Mal McCann’s photographs play an important role in telling the story. There is a plain, everyday quality to them. Snapped from eye level, most are dim and lack the trained architectural photographer’s obsession with perspective correction. This unpolished style reinforces the idea that this is a building in desperate need of our love, care and attention.

The enigmatic cover photo of gorgeous terrazzo elegantly adorned with exquisite shadows – but also social-distancing stickers – encapsulates the notion of beauty among uncertainty. The Dignity of Everyday Life ends up resembling both a eulogy and a distress signal, but is never clearly either. Are we to wonder at its creation or worry about the future?

Stephen Best is a senior lecturer at the Dublin School of Architecture, TU Dublin.

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Sister Mary’s illuminations

 

Síghle Bhreathnach-Lynch reveals Sr Mary Concepta’s design and decoration of the Oratory of the Sacred Heart in Dún Laoghaire

Behind a large two-storey shopping centre in Dún Laoghaire, Co Dublin is an unusual, brightly coloured capsule building which functions as an all-weather shell for a small oratory. The oratory was erected in 1919 and is dedicated to the young men of the borough who had died in the recent war, in thanksgiving for the peace that followed.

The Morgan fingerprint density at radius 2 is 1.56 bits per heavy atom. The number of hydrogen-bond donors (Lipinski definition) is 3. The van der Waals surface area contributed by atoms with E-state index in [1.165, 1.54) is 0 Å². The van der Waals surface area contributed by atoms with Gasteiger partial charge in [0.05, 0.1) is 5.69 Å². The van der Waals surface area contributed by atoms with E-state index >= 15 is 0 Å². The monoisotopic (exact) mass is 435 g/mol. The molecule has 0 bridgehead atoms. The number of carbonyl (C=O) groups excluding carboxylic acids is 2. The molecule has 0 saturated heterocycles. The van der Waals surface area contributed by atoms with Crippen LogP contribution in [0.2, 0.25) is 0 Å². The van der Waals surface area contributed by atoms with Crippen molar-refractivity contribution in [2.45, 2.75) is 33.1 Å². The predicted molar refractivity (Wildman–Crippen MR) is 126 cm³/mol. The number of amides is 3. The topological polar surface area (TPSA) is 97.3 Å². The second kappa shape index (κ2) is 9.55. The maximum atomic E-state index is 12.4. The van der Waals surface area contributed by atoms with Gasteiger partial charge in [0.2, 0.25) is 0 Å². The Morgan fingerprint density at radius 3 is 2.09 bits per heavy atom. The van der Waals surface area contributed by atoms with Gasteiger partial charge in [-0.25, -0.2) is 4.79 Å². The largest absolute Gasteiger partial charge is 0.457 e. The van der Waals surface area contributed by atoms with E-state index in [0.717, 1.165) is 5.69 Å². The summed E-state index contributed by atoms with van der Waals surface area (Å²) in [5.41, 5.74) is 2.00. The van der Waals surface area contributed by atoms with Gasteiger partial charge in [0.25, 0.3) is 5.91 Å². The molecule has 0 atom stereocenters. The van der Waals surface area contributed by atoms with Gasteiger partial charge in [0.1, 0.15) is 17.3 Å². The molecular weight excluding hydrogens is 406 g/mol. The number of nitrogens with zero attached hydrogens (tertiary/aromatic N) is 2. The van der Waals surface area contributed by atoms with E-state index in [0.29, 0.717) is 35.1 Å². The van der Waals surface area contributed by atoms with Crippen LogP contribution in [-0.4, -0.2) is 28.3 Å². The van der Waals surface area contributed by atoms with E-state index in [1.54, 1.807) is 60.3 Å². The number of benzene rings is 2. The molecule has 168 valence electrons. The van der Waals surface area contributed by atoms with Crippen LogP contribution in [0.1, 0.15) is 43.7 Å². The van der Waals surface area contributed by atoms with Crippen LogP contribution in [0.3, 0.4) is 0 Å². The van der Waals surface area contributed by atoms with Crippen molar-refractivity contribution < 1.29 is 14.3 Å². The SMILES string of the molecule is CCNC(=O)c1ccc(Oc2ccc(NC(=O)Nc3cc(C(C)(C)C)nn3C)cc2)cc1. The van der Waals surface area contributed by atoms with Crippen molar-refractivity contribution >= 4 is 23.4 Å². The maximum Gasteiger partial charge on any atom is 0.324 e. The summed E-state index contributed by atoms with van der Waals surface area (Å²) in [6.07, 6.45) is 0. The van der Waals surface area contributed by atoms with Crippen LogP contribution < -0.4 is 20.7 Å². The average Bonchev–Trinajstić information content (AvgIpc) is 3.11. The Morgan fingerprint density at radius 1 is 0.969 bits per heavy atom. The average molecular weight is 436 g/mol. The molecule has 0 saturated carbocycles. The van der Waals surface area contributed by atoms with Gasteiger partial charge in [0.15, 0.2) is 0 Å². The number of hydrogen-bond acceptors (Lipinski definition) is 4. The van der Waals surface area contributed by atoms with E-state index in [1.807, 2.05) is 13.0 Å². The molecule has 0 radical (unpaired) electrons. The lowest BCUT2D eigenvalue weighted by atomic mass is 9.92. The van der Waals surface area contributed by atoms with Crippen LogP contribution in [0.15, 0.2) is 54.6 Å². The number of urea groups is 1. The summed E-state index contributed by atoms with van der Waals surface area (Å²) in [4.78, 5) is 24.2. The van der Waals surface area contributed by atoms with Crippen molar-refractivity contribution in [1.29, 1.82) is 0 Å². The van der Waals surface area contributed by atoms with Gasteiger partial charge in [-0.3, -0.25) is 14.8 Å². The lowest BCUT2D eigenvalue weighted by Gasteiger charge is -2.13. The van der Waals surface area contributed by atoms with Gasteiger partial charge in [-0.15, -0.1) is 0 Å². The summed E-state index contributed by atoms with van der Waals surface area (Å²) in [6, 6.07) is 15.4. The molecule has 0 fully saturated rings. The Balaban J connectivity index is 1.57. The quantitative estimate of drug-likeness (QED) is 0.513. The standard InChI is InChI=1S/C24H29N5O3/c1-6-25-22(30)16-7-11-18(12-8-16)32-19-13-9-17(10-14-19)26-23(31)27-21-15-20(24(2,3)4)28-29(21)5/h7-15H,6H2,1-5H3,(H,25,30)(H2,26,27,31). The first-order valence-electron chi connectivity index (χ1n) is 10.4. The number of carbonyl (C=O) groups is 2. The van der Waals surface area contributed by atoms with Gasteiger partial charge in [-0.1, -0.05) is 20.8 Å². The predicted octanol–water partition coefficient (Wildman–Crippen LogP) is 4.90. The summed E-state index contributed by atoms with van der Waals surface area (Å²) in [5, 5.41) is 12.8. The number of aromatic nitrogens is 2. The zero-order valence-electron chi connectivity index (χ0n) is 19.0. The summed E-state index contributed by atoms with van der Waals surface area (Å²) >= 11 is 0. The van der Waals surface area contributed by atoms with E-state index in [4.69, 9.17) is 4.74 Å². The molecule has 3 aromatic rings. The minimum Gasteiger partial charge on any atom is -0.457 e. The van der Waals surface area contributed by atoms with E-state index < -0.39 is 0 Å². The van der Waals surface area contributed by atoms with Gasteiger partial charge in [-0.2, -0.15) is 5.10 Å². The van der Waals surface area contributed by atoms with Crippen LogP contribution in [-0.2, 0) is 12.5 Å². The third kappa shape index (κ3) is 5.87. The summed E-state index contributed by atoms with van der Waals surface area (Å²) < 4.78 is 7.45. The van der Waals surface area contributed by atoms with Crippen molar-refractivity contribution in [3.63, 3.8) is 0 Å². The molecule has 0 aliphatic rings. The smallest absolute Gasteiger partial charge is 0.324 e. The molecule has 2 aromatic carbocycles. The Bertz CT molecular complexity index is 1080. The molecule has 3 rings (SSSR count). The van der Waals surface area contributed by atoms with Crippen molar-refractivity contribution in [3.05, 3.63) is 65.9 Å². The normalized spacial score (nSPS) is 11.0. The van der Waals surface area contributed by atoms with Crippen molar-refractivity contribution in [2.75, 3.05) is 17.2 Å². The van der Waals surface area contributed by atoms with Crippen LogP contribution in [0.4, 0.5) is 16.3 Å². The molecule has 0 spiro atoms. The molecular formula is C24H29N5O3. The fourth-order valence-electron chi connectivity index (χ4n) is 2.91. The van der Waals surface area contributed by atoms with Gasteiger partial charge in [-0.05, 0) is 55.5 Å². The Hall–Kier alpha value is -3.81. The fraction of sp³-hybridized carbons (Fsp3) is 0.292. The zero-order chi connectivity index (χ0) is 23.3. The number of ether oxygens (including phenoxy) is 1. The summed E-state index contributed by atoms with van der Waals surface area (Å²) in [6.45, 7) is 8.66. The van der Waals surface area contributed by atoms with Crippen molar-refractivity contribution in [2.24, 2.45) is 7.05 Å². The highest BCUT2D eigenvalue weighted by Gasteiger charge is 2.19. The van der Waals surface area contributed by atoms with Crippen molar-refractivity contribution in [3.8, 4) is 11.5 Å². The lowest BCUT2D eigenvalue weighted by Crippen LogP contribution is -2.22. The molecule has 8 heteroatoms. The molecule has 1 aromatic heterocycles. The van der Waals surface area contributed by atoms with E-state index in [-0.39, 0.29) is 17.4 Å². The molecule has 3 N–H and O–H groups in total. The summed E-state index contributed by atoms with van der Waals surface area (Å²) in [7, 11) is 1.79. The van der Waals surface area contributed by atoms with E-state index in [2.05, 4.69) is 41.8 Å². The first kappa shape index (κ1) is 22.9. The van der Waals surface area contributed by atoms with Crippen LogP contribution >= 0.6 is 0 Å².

This small sanctuary, a place for prayer and quiet reflection, measures a mere 5.85 x 3.60m. The exterior features a simple pitched slate roof surmounted by a Celtic cross, recalling in part the Church of St Kevin at Glendalough in Wicklow. A painted inscription in Gaelic script above the entrance doorway proclaims its dedication to the Sacred Heart. Below the inscription, a humorous zoomorphic interlacing of serpentine figures, evocative of early Celtic design, hints at the decorative scheme of the interior.

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Following Ulysses

Deirdre Brennan The Wandering Rocks, Covid-19 Double exposure 16 June 2020 digital c-type print

 

Stephanie McBride explores Deirdre Brennan’s photographic response to James Joyce’s Ulysses

Umberto Eco once described James Joyce’s Ulysses as a prime example of an ‘open work’, with ‘an indefinite reserve of meanings’. With its rich infusion of literary styles, stories and characters, the novel and its openness have generated their own ever-expanding iconographic universe since first publication in 1922: for example, in stage and film adaptations, numerous art projects, Eve Arnold’s 1955 photo of Marilyn Monroe reading a copy, the boaters and bow ties of today’s Bloomsday pilgrims.

Irish photographer Deirdre Brennan says that ‘growing up on Camden Street, surrounded by a cast of characters that would not have been out of place in Ulysses’ prompted her Following Ulysses project. Setting out on her journey on Bloomsday in 2004, she found it liberating to shift beyond the rigid photo essay to reflect what she sees as ‘a social and magical realism’ in the novel. In her creative interpretation, which combines street photography, landscape, portraiture and photojournalism, she aims ‘to explore the themes of class, culture, race and social struggle in modern Dublin’.